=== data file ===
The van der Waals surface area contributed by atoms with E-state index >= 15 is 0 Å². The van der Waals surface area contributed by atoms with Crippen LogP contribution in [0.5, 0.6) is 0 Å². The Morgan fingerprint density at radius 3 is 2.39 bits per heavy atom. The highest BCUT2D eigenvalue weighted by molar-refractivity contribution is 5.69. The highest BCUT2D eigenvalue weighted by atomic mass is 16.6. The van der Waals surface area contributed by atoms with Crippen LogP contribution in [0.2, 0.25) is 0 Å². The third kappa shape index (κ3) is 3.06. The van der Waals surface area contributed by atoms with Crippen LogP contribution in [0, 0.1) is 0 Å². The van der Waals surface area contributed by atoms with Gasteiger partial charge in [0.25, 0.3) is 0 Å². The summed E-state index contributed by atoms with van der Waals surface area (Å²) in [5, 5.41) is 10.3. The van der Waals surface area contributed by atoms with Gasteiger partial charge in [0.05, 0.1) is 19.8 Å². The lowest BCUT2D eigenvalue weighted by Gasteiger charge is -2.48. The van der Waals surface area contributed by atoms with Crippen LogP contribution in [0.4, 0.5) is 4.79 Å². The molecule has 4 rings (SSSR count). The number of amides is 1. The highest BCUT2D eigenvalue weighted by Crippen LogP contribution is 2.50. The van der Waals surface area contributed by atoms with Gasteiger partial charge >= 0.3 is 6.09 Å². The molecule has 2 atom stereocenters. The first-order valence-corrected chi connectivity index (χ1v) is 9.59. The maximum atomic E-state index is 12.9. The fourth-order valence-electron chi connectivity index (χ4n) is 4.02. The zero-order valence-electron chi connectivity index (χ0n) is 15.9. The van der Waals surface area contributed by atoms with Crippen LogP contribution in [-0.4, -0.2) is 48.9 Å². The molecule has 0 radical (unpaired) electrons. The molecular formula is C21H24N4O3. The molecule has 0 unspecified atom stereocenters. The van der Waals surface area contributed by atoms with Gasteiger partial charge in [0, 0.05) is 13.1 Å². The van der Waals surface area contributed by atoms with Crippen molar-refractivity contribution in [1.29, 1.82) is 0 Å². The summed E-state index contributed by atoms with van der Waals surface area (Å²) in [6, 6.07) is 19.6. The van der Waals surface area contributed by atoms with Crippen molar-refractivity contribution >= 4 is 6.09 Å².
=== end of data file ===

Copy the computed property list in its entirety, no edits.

The van der Waals surface area contributed by atoms with E-state index >= 15 is 0 Å². The van der Waals surface area contributed by atoms with Crippen LogP contribution in [0.5, 0.6) is 0 Å². The Morgan fingerprint density at radius 3 is 2.39 bits per heavy atom. The highest BCUT2D eigenvalue weighted by molar-refractivity contribution is 5.69. The highest BCUT2D eigenvalue weighted by atomic mass is 16.6. The van der Waals surface area contributed by atoms with Crippen LogP contribution in [0.2, 0.25) is 0 Å². The third kappa shape index (κ3) is 3.06. The van der Waals surface area contributed by atoms with Crippen LogP contribution in [0, 0.1) is 0 Å². The van der Waals surface area contributed by atoms with Gasteiger partial charge in [0.25, 0.3) is 0 Å². The summed E-state index contributed by atoms with van der Waals surface area (Å²) in [5, 5.41) is 10.3. The van der Waals surface area contributed by atoms with Gasteiger partial charge in [0.05, 0.1) is 19.8 Å². The lowest BCUT2D eigenvalue weighted by Gasteiger charge is -2.48. The van der Waals surface area contributed by atoms with Crippen LogP contribution in [0.4, 0.5) is 4.79 Å². The molecule has 4 rings (SSSR count). The number of amides is 1. The highest BCUT2D eigenvalue weighted by Crippen LogP contribution is 2.50. The van der Waals surface area contributed by atoms with Gasteiger partial charge >= 0.3 is 6.09 Å². The molecule has 2 atom stereocenters. The first-order valence-corrected chi connectivity index (χ1v) is 9.59. The maximum atomic E-state index is 12.9. The fourth-order valence-electron chi connectivity index (χ4n) is 4.02. The zero-order valence-electron chi connectivity index (χ0n) is 15.9. The van der Waals surface area contributed by atoms with Crippen LogP contribution in [-0.4, -0.2) is 48.9 Å². The molecule has 0 radical (unpaired) electrons. The molecular formula is C21H24N4O3. The molecule has 0 unspecified atom stereocenters. The van der Waals surface area contributed by atoms with Gasteiger partial charge in [0, 0.05) is 13.1 Å². The van der Waals surface area contributed by atoms with Crippen molar-refractivity contribution in [1.29, 1.82) is 0 Å². The summed E-state index contributed by atoms with van der Waals surface area (Å²) in [6, 6.07) is 19.6. The van der Waals surface area contributed by atoms with Crippen molar-refractivity contribution >= 4 is 6.09 Å².